When installing microservice, for each collection from the field “Document Collections” (see p.2), routes will be created that implement CRUD operations using the POST, GET, PUT and DELETE methods. However, these are only methods that can be changed, deleted, and added new ones. We chose one collection when creating microservices (cats), although we could not do this, but add everything later manually.

    Now our cats collection has routes for CRUD operations, and we can start calling these routes from the database admin panel by selecting the API tab (Services -> [Microservice name] -> API). This tab contains the familiar Swagger interface. It is also possible to publish the Swagger interface on an external route accessible not only through the admin area, but like a regular URL.

    If you try to add a document to the cats collection using the POST {"name": "Tom"} method, you will get an error status. Because we have nowhere defined the name field. Therefore, we will continue to work with the admin ArangoDB.

    4. For more convenient development, ArangoDB has a Development mode, which is enabled on the Settings tab (Services -> [Microservice name] -> Settings-Set development)

    Now you can change the worldservice code and immediately observe the result (without additional deployment). The directory in which the microservice program code is located can be found in the admin panel on the Info tab (Services -> [Microservice name] -> Info).

    Let's see how the defined POST route looks.

    'use strict';
    const dd = require('dedent');
    const joi = require('joi');
    const httpError = require('http-errors');
    const status = require('statuses');
    const errors = require('@arangodb').errors;
    const createRouter = require('@arangodb/foxx/router');
    const Cat = require('../models/cat');
    const cats = module.context.collection('cats');
    const keySchema = joi.string().required()
    .description('The key of the cat');
    const HTTP_NOT_FOUND = status('not found');
    const HTTP_CONFLICT = status('conflict');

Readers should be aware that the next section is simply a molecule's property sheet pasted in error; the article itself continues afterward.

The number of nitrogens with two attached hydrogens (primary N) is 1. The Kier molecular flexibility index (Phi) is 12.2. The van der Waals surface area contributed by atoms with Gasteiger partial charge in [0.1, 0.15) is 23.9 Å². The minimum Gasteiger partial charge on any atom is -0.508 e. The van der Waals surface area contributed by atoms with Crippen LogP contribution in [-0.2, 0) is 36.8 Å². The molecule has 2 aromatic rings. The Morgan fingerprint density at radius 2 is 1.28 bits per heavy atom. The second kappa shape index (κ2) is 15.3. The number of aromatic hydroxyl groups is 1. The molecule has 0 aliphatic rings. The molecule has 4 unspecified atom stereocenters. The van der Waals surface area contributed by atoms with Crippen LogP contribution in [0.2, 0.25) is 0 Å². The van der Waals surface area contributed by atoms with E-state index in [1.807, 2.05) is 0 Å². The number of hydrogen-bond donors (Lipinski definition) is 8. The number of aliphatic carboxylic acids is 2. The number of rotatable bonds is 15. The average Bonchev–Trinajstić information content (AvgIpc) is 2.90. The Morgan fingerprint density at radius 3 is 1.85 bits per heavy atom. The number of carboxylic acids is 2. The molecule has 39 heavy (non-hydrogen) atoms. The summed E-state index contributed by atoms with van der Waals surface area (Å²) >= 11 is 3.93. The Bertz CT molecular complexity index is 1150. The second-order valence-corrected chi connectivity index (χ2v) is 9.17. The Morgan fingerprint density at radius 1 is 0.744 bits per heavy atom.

const router = createRouter();
    module.exports = router;
    router.tag('cat'); (req, res) {
      const cat = req.body;
      let meta;
      try {
        meta =;
      } catch (e) {
        if (e.isArangoError && e.errorNum === ARANGO_DUPLICATE) {
          throw httpError(HTTP_CONFLICT, e.message);
        throw e;
      Object.assign(cat, meta);
      res.set('location', req.makeAbsolute(
        req.reverse('detail', {key: cat._key})
    }, 'create')
    .body(Cat, 'The cat to create.')
    .response(201, Cat, 'The created cat.')
    .error(HTTP_CONFLICT, 'The cat already exists.')
    .summary('Create a new cat')
      Creates a new cat from the request body and
      returns the saved document.

    Both validation and documentation are based on the use of the object schema. Let's make some small changes to it by adding the name field:

    'use strict';
    const _ = require('lodash');
    const joi = require('joi');
    module.exports = {
      schema: {
        // Describe the attributes with joi here
        _key: joi.string(),
        name: joi.string().description('cat`s name'), // добавили новое поле
      forClient(obj) {
        // Implement outgoing transformations here
        obj = _.omit(obj, ['_id', '_rev', '_oldRev']);
        return obj;
      fromClient(obj) {
        // Implement incoming transformations herereturn obj;

    Turning to the API zakadku, you can make sure that the scheme has changed and now an object with the name field can be added to the cats collection.
    November 12, 2018.